When one party agrees to pay for extra expenses such as additional education, extra curricular activities, childcare, or medical care not covered by insurance, the court will view this extra expense as a “deviation”. Additionally, the parent that carries the children on their insurance policy will be allowed a deviation. All deviations are added to the worksheet and will count toward each party’s mandated child support amount. Any deviations entered must be found to be in the best interest of the children and all deviations must be documented via receipts or bank statements. A parent may choose to stipulate a cap on the amount that he or she is willing to pay towards deviations. Anything in excess of the cap, must then be paid by the primary parent. Child support is paid until the last child turns eighteen. The more parenting time that is spent with the child, the more likely the court will allow that parent a downward deviation. The primary parent receiving child support is not required to show the court how the child support payments are being spent.
Modifying an Existing Child Support Agreement
Modifications can be made to a child support agreement under certain circumstances. A modification request can be made every two years and requires a “substantial change in circumstances”. A substantial change means a material event such a job loss or a large promotion. Generally, it will mean roughly a 25% increase or decrease in income. A modification may also be requested if one party does not exercise the amount of custody that was awarded. For example, if one parent is awarded 49% custody and only exercises 25% for the year, the primary parent ends up with the children for 75% of the year. The primary parent must bear that unanticipated cost of the extra time spent caring for the children and a modification of the support agreement would be appropriate.
In addition, a “substantial change in circumstances” can include (but is not limited to) the following:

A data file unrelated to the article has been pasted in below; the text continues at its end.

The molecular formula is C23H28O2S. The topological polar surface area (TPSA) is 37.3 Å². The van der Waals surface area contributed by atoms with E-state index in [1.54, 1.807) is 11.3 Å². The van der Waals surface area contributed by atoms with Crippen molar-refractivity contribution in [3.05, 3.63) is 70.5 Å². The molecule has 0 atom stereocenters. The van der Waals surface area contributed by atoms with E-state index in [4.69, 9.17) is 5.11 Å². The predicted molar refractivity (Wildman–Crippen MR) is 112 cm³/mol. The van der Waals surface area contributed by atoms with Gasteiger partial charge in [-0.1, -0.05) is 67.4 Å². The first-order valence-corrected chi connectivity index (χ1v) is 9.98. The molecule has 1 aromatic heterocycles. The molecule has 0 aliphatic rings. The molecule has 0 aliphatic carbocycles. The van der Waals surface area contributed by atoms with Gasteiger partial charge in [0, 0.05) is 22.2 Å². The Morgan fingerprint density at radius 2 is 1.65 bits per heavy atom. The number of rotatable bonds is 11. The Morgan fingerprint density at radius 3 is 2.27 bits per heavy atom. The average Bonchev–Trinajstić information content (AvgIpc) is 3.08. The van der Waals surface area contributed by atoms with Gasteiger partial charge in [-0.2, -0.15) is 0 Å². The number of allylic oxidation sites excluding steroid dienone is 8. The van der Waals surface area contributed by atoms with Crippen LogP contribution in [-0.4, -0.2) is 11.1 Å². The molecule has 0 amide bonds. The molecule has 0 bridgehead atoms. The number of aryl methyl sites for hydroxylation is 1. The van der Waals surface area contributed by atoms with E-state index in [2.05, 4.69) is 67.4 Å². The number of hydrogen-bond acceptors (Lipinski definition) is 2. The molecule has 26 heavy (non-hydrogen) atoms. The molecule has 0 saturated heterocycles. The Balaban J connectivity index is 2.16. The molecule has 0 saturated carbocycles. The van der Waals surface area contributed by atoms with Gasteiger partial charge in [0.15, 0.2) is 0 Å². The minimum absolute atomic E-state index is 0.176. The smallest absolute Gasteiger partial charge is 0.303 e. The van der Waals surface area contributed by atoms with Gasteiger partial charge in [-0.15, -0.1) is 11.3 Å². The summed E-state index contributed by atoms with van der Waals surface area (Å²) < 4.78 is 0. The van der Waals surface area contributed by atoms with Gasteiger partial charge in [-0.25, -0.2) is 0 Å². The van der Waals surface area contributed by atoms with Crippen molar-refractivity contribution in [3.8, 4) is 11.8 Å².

- a change in the custody or parenting time with the child(ren)
- one of the children turns eighteen, or otherwise child support is no longer required
- the needs of a child have changed due to age, health, or activities
- one of the parties has moved, or will need to move
Conclusion – Georgia Uncontested Divorce Child Support Requirements
The child support worksheet is generally a straight-forward remedy for calculating child support payments. The addition of deviations allows for some flexibility within the worksheet. In a Georgia uncontested divorce, the parties can usually reach an agreement regarding child support that the court will approve. Your attorney is best equipped to assist in filling in the child support worksheet to ensure you get credit for all expenses paid towards the care of your child.
Give us a call at 770-609-1247 to arrange a confidential consultation with one of our experienced Georgia uncontested divorce attorneys.
Georgia Areas We Serve
Coleman Legal Group, LLC’s Georgia uncontested divorce attorneys handles cases in the following cities and communities: Atlanta, Alpharetta, Roswell, Johns Creek, Milton, Cumming, Sharon Springs, Marietta, Sandy Springs, Woodstock, Canton, Holly Springs, Douglasville, Kennesaw, Gainesville, Norcross, Lawrenceville, Midtown, Inman Park, Duluth, Buckhead, Dunwoody, Vinings, East Cobb and Smyrna.
Our Georgia uncontested divorce lawyers frequently handle cases for clients residing in the following counties: Fulton, Gwinnett, Forsyth, Cobb, DeKalb, Henry, Cherokee, Douglas, Carroll, Coweta, Paulding, Bartow, Hall, Barrow, Walton, Newton, Rockdale, Henry, Spalding, Fayette and Clayton.